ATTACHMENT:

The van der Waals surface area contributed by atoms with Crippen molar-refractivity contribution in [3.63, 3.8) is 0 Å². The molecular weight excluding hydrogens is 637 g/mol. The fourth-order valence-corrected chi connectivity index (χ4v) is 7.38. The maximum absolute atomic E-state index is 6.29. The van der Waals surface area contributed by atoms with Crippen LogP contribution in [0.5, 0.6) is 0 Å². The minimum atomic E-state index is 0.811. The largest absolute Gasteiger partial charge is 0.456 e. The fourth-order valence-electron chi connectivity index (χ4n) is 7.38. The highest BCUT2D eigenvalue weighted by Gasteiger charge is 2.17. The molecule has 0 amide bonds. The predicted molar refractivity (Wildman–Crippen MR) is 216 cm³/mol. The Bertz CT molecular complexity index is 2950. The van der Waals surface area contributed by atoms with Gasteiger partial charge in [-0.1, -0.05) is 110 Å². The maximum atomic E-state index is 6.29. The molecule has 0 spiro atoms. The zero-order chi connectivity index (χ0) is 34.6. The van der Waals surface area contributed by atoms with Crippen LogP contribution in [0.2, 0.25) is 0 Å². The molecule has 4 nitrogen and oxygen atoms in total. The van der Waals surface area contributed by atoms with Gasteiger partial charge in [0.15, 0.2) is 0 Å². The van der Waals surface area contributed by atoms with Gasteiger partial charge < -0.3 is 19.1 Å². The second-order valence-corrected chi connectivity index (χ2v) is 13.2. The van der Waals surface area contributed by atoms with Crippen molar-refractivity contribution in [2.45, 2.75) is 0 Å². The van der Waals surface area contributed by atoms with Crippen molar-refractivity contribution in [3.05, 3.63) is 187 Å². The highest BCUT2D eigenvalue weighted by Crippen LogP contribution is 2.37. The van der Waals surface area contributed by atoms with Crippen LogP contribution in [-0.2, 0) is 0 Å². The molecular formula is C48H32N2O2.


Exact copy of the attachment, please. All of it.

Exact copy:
The van der Waals surface area contributed by atoms with Crippen molar-refractivity contribution in [3.63, 3.8) is 0 Å². The molecular weight excluding hydrogens is 637 g/mol. The fourth-order valence-corrected chi connectivity index (χ4v) is 7.38. The maximum absolute atomic E-state index is 6.29. The van der Waals surface area contributed by atoms with Crippen LogP contribution in [0.5, 0.6) is 0 Å². The minimum atomic E-state index is 0.811. The largest absolute Gasteiger partial charge is 0.456 e. The fourth-order valence-electron chi connectivity index (χ4n) is 7.38. The highest BCUT2D eigenvalue weighted by Gasteiger charge is 2.17. The molecule has 0 amide bonds. The predicted molar refractivity (Wildman–Crippen MR) is 216 cm³/mol. The Bertz CT molecular complexity index is 2950. The van der Waals surface area contributed by atoms with Gasteiger partial charge in [-0.1, -0.05) is 110 Å². The maximum atomic E-state index is 6.29. The molecule has 0 spiro atoms. The zero-order chi connectivity index (χ0) is 34.6. The van der Waals surface area contributed by atoms with Crippen LogP contribution in [0.2, 0.25) is 0 Å². The molecule has 4 nitrogen and oxygen atoms in total. The van der Waals surface area contributed by atoms with Gasteiger partial charge in [0.15, 0.2) is 0 Å². The van der Waals surface area contributed by atoms with Gasteiger partial charge < -0.3 is 19.1 Å². The second-order valence-corrected chi connectivity index (χ2v) is 13.2. The van der Waals surface area contributed by atoms with Crippen molar-refractivity contribution in [2.45, 2.75) is 0 Å². The van der Waals surface area contributed by atoms with Crippen molar-refractivity contribution in [3.05, 3.63) is 187 Å². The highest BCUT2D eigenvalue weighted by Crippen LogP contribution is 2.37. The van der Waals surface area contributed by atoms with Crippen LogP contribution in [-0.2, 0) is 0 Å². The molecular formula is C48H32N2O2.